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By DORAN CUSHING, Times wires
© St. Petersburg Times, published January 18, 2001
Yachting Key West Race Week passed the midpoint Wednesday with two races in light, shifty winds. The Bahamian-based B-32 Abbey Normal, with Sarasota's Doug Fisher as tactician, moved into first place in PHRF Division 6 with two second-place finishes. The boat led by a point with two races remaining.
Gordon Schiff's Tampa-based crew aboard the Mumm 36 The Wall expanded its lead in PHRF Division 4 with a second place and led the division by four points with three races remaining.
Michael Carroll's Henderson 30 New Wave, with Marty Kullman of St. Petersburg at the helm, won the PHRF Division 3 race and held second place, eight points behind the Melges 30 Tiburon. The Greek-based Farr 40 Atalanti XI, with Ethan Bixby of St. Petersburg trimming sails, finished fifth and was tied for second in the 37-boat one-design class, trailing the leader by four points.
Race Week continues today with two races planned. The event is scheduled to close Friday with one race.
AUTOS: Tim Cindric, president of Penske Racing, said the winningest Indianapolis 500 team will return to the May race. Penske's drivers have won 10 Indy 500s, but the CART team has not competed since the race became part of the rival Indy Racing League in 1996. Team owner Chip Ganassi broke the boycott by CART teams last year, taking Juan Montoya and Jimmy Vasser to the Indianapolis Motor Speedway and coming away with a victory by Montoya and a seventh-place finish by Vasser. Cindric also said drivers Gil de Ferran, the defending CART champion, and Helio Castroneves will race in the IRL opener March 18 in Phoenix. de Ferran and 1999 Indianapolis 500 winner Kenny Brack were added to the four-race International Race of Champions series. The other drivers are Bobby Labonte, Buddy Lazier, Jeff Green, Dale Earnhardt, Jeff Burton, Dale Jarrett, Ricky Rudd, Scott Goodyear, Eddie Cheever and Mark Dismore.
COLLEGES: Charles Harris, commissioner of the Mid-Eastern Athletic Conference, was appointed chairman of the NCAA Division I Management Council. Harris succeeds Stanford athletic director Ted Leland.
HIGH SCHOOLS: Dajuan Wagner became the first player in 22 years to score 100 points Tuesday night as Camden High beat Gloucester Township Technical School 157-67 in Trenton, N.J. Wagner, son of former Louisville star Milt Wagner, is one of the top basketball players in the country and has signed to play for Memphis. Milt Wagner joined Memphis coach John Calipari's staff this season as the coordinator of basketball operations. A 6-foot-2 guard, Dajuan Wagner has averaged more than 47 points this season. He was 42-of-61 from the field, including 10 three-pointers, and he made six free throws. Danny Heater of Burnsville High (W.Va.) set the national record of 135 in 1960.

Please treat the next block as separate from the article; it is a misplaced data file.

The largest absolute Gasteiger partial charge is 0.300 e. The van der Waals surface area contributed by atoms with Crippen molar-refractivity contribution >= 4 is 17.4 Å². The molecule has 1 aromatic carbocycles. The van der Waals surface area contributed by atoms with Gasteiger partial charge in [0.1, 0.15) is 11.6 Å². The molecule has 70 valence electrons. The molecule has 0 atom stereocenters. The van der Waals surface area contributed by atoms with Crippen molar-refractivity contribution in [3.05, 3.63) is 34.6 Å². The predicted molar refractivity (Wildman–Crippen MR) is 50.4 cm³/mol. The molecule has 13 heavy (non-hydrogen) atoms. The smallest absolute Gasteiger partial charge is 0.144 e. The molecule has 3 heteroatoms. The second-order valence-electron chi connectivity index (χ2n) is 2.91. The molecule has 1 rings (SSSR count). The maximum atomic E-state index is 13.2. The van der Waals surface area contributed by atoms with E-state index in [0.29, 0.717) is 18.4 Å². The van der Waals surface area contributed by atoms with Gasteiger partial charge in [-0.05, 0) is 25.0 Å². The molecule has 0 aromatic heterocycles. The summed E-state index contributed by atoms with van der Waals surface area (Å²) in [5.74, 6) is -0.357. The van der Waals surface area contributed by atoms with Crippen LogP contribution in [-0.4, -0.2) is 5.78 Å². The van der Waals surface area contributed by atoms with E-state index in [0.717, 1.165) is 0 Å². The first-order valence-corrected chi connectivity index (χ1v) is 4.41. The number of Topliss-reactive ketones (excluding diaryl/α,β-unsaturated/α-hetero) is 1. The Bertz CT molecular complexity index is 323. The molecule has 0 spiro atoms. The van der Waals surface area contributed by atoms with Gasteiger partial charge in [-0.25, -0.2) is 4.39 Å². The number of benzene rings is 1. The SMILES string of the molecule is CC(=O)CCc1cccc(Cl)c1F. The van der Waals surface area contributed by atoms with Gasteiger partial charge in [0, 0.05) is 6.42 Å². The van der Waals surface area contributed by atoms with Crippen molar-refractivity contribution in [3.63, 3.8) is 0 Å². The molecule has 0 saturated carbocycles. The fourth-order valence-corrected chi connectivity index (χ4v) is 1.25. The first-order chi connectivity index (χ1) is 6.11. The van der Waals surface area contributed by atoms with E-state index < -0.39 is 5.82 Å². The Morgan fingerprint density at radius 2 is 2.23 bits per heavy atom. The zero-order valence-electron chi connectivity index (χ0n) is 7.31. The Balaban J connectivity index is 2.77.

HORSES: A bettor won a record $309,788.40 for picking all six winners in Gulfstream Park's Pick 6 at Hallandale Beach. The payout was the largest one-ticket winner at the track. The record was $301,585.80 on Pick 6 wagering in 1996, and that pool was split by two ticket-holders. The winning Pick 6 pool had been building since Gulfstream opened the season Jan. 3. The winning ticket picked the winners of races four through nine.
OBITUARIES: Jacksonville University's first athletic director, Roland "Rollie" Rourke, died in a Jacksonville hospital at 89. He also served as the school's basketball coach and started the Dolphins' golf program. He is the winningest JU basketball coach with 107 victories. He was athletic director from 1953-67 and the basketball coach from 1953-60. ... Jozsef Csermak, the first Olympic champion to throw the hammer more than 60 meters with a toss of 197 feet, 11 inches at the 1952 Helsinki Games, died Friday of a heart attack in Budapest, Hungary. He was 68.
SOCCER: Claudio Reyna, a star for the U.S. national team, might quit international play after the 2002 World Cup to concentrate on club play. The Glasgow Rangers' midfielder has played in the past two World Cups for the United States. He said travel and recent injuries could force him to lessen his workload.
SKATING: A day after falling in practice and opening a head cut that required a dozen stitches, Steve Hartsell paired with his sister, Danielle, to win the pairs short program in the U.S. Figure Skating Championships in Boston. In second place were defending champions Kyoko Ina and John Zimmerman. The pairs free skate will be Friday night. The top two couples qualify for the world championships in March. Sasha Cohen, who nearly upset Michelle Kwan last year, withdrew with a back injury. The women's short program is Friday.
SWIMMING: Britain's Mark Foster set the short-course world record in the 50-meter butterfly in 22.87 seconds at a World Cup meet in Sheffield, England. Foster, a former record-holder in 50 freestyle, eclipsed the mark of 23.19 set by Sweden's Lars Frolander in March.
WINTER SPORTS: Chris Klug of Aspen, Colo., who had a liver transplant in July, won a parallel giant slalom in World Cup snowboarding at Olang, Italy. ... Hannah Hardaway of Moultenborough, N.H., had the best qualifying score in single moguls competition at the World Freestyle Ski Championships in Whistler, British Columbia.
MISCELLANEOUS: Three Rivers Stadium, home to the Pittsburgh Pirates and Steelers since 1970, will be imploded on Feb. 4. Three Rivers will be reduced to 160,000 tons of concrete, 130,000 tons of dirt and 8,000 tons of steel.
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